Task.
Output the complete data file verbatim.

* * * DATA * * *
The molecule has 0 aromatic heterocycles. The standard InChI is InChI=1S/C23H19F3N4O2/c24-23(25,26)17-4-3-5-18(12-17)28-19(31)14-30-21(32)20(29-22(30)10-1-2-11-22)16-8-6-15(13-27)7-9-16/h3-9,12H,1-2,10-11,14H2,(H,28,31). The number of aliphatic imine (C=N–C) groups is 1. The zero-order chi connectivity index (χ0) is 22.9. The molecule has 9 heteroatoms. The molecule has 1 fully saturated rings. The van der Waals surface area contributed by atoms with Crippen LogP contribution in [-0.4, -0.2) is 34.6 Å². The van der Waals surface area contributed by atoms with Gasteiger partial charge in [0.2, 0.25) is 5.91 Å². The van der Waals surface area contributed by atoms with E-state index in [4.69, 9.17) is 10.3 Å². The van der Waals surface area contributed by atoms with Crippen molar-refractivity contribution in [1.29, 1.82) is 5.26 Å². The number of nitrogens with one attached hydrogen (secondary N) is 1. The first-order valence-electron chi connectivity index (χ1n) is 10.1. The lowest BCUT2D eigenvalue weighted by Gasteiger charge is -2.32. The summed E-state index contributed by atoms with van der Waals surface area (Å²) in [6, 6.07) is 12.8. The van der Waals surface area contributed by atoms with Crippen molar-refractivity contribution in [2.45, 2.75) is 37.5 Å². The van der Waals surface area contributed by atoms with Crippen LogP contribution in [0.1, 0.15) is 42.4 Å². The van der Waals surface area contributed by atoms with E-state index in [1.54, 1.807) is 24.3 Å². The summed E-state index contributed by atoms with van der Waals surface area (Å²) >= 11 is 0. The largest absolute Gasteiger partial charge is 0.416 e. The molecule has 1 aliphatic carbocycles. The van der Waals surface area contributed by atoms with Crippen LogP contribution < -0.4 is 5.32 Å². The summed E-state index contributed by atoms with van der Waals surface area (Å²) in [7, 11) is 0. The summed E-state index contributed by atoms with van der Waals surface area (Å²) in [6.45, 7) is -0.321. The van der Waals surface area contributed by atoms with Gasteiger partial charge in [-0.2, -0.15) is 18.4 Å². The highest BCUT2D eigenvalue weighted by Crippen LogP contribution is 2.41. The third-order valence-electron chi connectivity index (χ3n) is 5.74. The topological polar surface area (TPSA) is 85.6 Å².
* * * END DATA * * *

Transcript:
The molecule has 0 aromatic heterocycles. The standard InChI is InChI=1S/C23H19F3N4O2/c24-23(25,26)17-4-3-5-18(12-17)28-19(31)14-30-21(32)20(29-22(30)10-1-2-11-22)16-8-6-15(13-27)7-9-16/h3-9,12H,1-2,10-11,14H2,(H,28,31). The number of aliphatic imine (C=N–C) groups is 1. The zero-order chi connectivity index (χ0) is 22.9. The molecule has 9 heteroatoms. The molecule has 1 fully saturated rings. The van der Waals surface area contributed by atoms with Crippen LogP contribution in [-0.4, -0.2) is 34.6 Å². The van der Waals surface area contributed by atoms with Gasteiger partial charge in [0.2, 0.25) is 5.91 Å². The van der Waals surface area contributed by atoms with E-state index in [4.69, 9.17) is 10.3 Å². The van der Waals surface area contributed by atoms with Crippen molar-refractivity contribution in [1.29, 1.82) is 5.26 Å². The number of nitrogens with one attached hydrogen (secondary N) is 1. The first-order valence-electron chi connectivity index (χ1n) is 10.1. The lowest BCUT2D eigenvalue weighted by Gasteiger charge is -2.32. The summed E-state index contributed by atoms with van der Waals surface area (Å²) in [6, 6.07) is 12.8. The van der Waals surface area contributed by atoms with Crippen molar-refractivity contribution in [2.45, 2.75) is 37.5 Å². The van der Waals surface area contributed by atoms with Crippen LogP contribution in [0.1, 0.15) is 42.4 Å². The van der Waals surface area contributed by atoms with E-state index in [1.54, 1.807) is 24.3 Å². The summed E-state index contributed by atoms with van der Waals surface area (Å²) >= 11 is 0. The largest absolute Gasteiger partial charge is 0.416 e. The molecule has 1 aliphatic carbocycles. The van der Waals surface area contributed by atoms with Crippen LogP contribution < -0.4 is 5.32 Å². The summed E-state index contributed by atoms with van der Waals surface area (Å²) in [7, 11) is 0. The summed E-state index contributed by atoms with van der Waals surface area (Å²) in [6.45, 7) is -0.321. The van der Waals surface area contributed by atoms with Gasteiger partial charge in [-0.2, -0.15) is 18.4 Å². The highest BCUT2D eigenvalue weighted by Crippen LogP contribution is 2.41. The third-order valence-electron chi connectivity index (χ3n) is 5.74. The topological polar surface area (TPSA) is 85.6 Å².